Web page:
Hong Kong Orchid Tree
General Description / Cultural Significance
The Hong Kong orchid tree, Bauhinia blakeana, is a national emblem of Hong Kong. A stylized version of the flower is depicted on their flag. The tree is a highly desired hybrid with attractive, striking purple flowers that are fragrant, umbrella-shaped and very much resemble orchids even though they are not. It is highly attractive to frenetic hummingbirds. Bauhinia blakeana is a prized ornamental city tree and lines many of Hong Kong’s streets. The people of Hong Kong also associate it with both wisdom and good luck, often using the leaves of the plant as bookmarks when reading and studying.
Climate Change/Conservation Status
For sixteen days starting in the second half of May 2018, the temperatures in Hong Kong surpassed 91 degrees Fahrenheit. A heat wave of such intensity and longevity had never been recorded since Hong Kong began keeping track in 1884.
As of Summer 2021, the temperatures continue to be hot and unforgiving. There are projected to be a very high amount of climate refugees fleeing Hong Kong, as a result of both heat waves and intense flooding events. Both human life and infrastructure is at risk when it comes to the floods that scientists warn about, but adaptive measures have not yet been put in place. Although Hong Kong is part of the Paris Agreement and has said that they aim to achieve carbon neutrality by 2050, there is currently no strategy. Passing policy is made even more difficult because of Hong Kong’s legal and constitutional challenges related to China.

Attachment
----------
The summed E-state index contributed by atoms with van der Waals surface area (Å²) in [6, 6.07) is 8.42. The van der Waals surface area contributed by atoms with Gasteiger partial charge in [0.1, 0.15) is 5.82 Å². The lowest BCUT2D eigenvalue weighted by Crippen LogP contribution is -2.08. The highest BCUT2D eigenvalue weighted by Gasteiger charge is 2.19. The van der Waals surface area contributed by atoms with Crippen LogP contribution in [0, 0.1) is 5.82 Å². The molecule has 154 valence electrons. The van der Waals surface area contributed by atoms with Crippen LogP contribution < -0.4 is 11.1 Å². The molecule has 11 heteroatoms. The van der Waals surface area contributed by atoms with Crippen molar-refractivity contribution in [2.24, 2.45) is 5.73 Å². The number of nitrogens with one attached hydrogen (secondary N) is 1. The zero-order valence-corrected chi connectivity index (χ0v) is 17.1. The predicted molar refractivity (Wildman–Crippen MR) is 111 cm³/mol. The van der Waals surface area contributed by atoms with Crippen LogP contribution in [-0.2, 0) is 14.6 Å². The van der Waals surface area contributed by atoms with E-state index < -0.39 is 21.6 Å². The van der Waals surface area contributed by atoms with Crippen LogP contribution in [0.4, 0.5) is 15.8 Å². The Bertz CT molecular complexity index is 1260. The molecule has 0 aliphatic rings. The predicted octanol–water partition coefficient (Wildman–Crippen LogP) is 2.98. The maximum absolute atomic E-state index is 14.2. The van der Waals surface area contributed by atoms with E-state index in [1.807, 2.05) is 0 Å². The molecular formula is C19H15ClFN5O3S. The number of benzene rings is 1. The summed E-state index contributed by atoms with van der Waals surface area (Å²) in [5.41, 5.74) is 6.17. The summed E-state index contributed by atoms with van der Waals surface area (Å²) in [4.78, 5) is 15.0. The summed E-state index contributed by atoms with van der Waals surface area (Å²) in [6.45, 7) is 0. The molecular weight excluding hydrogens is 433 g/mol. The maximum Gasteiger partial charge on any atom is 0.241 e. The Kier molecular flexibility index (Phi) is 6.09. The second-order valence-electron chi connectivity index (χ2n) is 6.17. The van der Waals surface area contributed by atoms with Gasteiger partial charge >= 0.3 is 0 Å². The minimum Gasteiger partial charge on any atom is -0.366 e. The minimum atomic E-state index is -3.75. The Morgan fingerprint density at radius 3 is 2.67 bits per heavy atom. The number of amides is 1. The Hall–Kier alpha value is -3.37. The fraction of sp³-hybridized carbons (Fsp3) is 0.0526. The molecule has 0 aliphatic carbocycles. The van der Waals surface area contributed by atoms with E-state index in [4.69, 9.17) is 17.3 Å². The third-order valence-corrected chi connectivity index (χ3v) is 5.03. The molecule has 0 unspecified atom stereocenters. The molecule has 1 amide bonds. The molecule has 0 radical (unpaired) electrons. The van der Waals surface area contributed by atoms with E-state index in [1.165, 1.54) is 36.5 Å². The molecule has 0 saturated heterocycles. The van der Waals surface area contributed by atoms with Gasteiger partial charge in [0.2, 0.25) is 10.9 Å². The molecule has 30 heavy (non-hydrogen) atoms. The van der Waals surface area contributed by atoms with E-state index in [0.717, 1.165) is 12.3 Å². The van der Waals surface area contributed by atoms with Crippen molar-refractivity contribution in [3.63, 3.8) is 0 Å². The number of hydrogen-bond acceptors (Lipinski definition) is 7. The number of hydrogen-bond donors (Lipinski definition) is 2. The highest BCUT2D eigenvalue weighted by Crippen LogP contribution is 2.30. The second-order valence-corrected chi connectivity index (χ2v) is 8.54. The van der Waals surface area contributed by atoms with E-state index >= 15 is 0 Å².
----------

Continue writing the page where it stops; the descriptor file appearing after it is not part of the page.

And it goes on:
All plants are in danger due to climate change. But the orchid trees are also in danger because their populations don’t possess genetic diversity at all. They are sterile and don’t develop seed pods, only able to be reproduced when humans carefully cut and clone them. Every single orchid tree in existence is thought to come from one single tree in China. This lack of genetic diversity means that if one disease hit them, they would all effectively be wiped out. Scientists are attempting to map the tree’s genome in order to understand it better and have a chance at conserving the much-loved emblematic plant.
Purple orchid trees
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